On handmade items should be used

It’s officially been over a year since I changed states and took the next step in my career, a term of time I have loosely been calling “the year of change”. In that time, a new job was started, a long-term relationship was ended, my first home was purchased, new friends were made, a new car was needed… the list goes on and on. Despite all these changes, and I’d like to thing my life will continue to evolve, it feels like for the first time since moving out of my parents house I have roots. For the first time since starting the period of my life after college, I have a desire to engage with the community around me because I don’t want the community around me to be temporary. Not that I wasn’t engaged in my previous communities of course, the difference is I have more of an investment in the community that I now belong to.

During my first few weeks in this new place, actually more like the first month and a half, I stayed at an air bnb while waiting to close on my home. I cannot express my gratitude enough towards the family who took me in, as they have become some of my best friends. Perhaps it was because I spent do many nights in their little cabin, or because our personalities and values were so similar, but what started as a formal relationship quickly dissolved within the first week. Hours of card games have been played, miles of runs have been enjoyed, and thousands of conversations have taken place since the initial awkward hello.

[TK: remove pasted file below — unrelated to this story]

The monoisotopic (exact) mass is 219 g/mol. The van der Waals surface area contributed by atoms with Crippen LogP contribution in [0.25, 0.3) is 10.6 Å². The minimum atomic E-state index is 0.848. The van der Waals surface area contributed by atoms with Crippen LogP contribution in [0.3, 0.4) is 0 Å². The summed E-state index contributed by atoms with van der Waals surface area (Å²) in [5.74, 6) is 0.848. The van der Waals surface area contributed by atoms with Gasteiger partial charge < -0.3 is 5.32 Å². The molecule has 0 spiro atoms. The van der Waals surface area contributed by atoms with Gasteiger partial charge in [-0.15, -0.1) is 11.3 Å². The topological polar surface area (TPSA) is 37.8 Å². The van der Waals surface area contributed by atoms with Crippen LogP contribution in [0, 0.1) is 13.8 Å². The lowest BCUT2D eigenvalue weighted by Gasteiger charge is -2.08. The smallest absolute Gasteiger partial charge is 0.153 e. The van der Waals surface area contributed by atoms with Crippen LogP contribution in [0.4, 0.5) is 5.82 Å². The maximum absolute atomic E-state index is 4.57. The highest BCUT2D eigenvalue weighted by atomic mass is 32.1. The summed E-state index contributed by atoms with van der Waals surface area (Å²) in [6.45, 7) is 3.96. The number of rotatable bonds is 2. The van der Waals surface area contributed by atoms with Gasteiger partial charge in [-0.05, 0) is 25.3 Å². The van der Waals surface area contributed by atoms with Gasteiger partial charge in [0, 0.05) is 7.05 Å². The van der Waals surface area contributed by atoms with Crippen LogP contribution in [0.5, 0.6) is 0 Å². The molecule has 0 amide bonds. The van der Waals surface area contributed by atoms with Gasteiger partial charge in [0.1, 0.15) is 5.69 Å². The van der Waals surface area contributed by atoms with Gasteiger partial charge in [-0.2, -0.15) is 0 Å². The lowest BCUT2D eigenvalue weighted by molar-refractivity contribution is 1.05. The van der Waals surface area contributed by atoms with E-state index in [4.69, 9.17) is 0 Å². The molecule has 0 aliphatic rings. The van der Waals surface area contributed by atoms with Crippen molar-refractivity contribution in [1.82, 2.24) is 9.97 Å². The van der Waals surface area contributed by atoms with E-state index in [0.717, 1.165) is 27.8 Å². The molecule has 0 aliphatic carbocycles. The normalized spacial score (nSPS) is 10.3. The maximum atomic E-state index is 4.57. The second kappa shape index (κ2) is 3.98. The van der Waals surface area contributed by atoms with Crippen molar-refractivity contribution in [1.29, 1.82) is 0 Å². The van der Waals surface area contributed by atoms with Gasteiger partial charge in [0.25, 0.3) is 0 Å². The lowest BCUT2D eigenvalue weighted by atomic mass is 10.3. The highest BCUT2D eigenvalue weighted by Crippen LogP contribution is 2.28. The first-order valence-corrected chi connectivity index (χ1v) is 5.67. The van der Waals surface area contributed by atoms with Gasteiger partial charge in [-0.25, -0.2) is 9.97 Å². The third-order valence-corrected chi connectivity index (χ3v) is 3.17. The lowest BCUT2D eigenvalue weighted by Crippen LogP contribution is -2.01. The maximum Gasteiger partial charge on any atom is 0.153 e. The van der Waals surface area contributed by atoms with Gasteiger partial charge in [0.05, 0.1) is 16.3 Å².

Friendship Bracelet, originally gifted Summer 2018

I don’t remember the exact day that it happened, perhaps during my third week there, but one of the daughters made me a friendship bracelet and enthusiastically tied it to my wrist. Though the gesture was small, I didn’t realize at the time how much the bracelet would come to ground me through the changes of the last year. She didn’t mean to, but with the small handmade gift she reminded me that I was never alone and that I had people rooting for me. Due to the bracelet’s construction, it has been with me every step of the way this past year because it was not designed to be taken off. This bracelet has been hiking, running, ice fishing. This bracelet survived mountain races and a half marathon. It has been with me through tears of frustration, enthusiasm and laughter. Until the other morning, when it broke off. I sent the daughter a photo of the bracelet with a sad face and she promptly responded that it looks like it’s time for another one. At no point did she reflect on how I had ruined the gift that she made me, because she knew that I had worn it every day when I could have cut it off. She knew I had worn it out of love.

Pattern: Red is Best by Jane Richmond